After Terrie Cowley, TMJA President and a member of MDEpiNet, brought this background information to MDEpiNet colleagues, plans for a TMJ Patient RoundTable were born. And, interestingly, this time the response from all stakeholders was dramatic: “We were overwhelmed by the numbers and stature of professionals who expressed enthusiasm about participating,” Cowley said.
The Meeting Itself
At the outset of the June 16th meeting three long-term goals were announced (click here to view detailed goals):
As co-chair of the RoundTable, Cowley welcomed participants explaining how the idea for the RoundTable had developed, but has now expanded. Not only would the project examine issues with regard to jaw implants, the RoundTable would also explore the evidence underlying other TMD treatments and decisions that lead to implant surgery. These studies will necessarily encompass research to understand the role of genetics, physiology, sex, biology and behavior in the development of TMD in pre- and post-implant patients. It will even include the state of TMD professional education, protocols, and standards-of-care among the health professions.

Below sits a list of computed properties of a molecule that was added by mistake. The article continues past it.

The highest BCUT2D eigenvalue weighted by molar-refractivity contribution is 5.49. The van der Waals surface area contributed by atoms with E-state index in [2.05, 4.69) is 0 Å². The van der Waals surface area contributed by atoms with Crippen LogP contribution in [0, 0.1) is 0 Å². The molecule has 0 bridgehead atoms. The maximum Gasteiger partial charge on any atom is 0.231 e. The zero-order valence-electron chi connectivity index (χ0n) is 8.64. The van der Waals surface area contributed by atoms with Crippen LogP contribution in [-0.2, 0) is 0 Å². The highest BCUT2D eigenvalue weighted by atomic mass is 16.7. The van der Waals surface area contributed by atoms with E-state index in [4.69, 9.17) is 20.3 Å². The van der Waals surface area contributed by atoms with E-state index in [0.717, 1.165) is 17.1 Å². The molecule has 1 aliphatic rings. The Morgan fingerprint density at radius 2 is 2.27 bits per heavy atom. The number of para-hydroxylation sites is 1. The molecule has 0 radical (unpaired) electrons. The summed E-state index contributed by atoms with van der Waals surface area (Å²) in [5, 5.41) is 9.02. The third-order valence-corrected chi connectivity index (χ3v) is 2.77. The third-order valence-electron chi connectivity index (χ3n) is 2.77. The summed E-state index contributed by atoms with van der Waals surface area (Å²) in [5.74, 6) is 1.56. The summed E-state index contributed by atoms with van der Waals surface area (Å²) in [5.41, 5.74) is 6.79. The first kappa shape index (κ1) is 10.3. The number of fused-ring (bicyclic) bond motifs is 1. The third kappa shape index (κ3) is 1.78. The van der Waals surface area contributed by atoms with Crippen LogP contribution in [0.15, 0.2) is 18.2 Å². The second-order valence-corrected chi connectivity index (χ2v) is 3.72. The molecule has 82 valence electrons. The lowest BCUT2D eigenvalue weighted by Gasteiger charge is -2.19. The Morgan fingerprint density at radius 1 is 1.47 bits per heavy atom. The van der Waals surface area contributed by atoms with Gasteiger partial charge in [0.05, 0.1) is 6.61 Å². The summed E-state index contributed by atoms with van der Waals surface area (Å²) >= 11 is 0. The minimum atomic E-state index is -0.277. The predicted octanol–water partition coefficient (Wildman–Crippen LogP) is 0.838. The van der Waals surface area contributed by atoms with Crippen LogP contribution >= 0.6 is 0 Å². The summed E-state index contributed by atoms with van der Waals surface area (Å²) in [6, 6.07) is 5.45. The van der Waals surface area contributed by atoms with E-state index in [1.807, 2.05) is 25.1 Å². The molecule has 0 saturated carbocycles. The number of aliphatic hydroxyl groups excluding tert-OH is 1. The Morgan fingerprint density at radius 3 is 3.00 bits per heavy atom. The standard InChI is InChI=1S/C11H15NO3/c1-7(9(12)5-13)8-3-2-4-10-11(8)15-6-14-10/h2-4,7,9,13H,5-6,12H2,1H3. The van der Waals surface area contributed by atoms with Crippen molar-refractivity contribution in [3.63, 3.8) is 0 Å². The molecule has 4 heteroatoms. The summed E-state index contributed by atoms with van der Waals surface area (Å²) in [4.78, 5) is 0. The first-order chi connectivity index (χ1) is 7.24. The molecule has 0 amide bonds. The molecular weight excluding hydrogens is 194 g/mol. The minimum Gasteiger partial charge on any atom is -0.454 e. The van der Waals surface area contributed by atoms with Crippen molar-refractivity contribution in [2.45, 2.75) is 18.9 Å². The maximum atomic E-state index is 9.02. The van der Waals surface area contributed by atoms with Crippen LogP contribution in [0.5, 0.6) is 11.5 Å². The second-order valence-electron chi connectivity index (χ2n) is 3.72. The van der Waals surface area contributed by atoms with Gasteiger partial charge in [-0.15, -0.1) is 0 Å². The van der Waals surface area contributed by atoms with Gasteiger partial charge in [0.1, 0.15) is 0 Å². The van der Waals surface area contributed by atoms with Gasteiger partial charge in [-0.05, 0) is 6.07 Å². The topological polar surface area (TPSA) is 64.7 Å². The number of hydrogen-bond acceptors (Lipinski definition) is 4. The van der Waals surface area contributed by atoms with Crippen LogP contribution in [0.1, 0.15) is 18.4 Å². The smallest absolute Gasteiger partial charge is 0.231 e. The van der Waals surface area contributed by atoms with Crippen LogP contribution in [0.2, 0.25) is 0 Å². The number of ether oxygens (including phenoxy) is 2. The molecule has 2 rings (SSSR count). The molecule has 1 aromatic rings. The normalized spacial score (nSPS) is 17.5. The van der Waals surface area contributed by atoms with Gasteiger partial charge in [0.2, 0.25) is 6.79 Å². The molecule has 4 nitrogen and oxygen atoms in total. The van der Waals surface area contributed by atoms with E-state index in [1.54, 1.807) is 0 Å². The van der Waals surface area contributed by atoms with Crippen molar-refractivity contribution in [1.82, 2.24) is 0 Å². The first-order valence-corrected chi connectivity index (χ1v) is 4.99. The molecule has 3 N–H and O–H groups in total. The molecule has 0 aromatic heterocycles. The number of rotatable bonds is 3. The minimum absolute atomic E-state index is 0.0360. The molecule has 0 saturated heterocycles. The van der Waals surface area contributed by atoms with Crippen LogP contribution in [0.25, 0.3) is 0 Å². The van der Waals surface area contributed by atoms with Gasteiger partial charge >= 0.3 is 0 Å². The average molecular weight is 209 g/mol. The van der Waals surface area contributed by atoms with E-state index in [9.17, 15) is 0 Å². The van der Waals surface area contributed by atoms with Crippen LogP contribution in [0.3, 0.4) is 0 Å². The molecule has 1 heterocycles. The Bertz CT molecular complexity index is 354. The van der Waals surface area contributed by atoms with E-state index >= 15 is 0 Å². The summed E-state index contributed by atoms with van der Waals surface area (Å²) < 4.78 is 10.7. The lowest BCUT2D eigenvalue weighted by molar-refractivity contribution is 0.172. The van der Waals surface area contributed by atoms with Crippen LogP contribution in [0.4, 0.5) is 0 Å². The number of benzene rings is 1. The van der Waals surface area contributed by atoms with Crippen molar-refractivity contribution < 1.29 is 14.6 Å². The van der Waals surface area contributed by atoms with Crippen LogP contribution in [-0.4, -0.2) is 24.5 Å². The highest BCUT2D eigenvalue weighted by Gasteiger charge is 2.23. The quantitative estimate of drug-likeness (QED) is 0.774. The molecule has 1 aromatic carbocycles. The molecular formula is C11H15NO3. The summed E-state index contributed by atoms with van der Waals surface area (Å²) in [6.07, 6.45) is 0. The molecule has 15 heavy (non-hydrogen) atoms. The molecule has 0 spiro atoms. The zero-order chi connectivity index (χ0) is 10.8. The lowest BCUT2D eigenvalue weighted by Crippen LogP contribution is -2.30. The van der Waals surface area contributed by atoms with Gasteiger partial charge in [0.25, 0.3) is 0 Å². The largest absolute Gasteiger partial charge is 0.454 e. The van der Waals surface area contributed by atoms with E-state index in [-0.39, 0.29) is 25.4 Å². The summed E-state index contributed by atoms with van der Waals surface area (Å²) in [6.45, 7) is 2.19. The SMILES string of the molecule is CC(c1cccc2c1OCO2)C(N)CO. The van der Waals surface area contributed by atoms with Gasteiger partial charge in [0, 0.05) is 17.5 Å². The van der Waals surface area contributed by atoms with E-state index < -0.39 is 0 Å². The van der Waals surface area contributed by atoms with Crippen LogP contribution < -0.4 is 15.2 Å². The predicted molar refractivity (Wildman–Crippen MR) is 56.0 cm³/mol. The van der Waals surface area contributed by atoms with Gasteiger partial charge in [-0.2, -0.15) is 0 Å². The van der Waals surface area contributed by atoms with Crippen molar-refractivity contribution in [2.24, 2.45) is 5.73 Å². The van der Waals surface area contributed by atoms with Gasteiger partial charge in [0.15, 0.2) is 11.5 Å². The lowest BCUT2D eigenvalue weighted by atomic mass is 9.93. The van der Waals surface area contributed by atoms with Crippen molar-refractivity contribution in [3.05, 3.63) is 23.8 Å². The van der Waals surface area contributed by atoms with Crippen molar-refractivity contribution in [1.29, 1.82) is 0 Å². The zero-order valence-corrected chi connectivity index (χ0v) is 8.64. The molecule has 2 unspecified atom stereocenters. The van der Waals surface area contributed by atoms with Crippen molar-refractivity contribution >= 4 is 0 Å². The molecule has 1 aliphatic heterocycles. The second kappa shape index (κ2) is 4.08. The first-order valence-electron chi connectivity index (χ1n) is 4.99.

Following Cowley’s introduction, co-chair Dr. Benjamin Eloff, Senior Scientific Program Manager in the Division of Epidemiology in the Center for Devices and Radiological Health at FDA, discussed the format and structure of the meeting. He remarked that since everyone in the room could lay claim to being a TMJ expert; all titles were to be left at the door.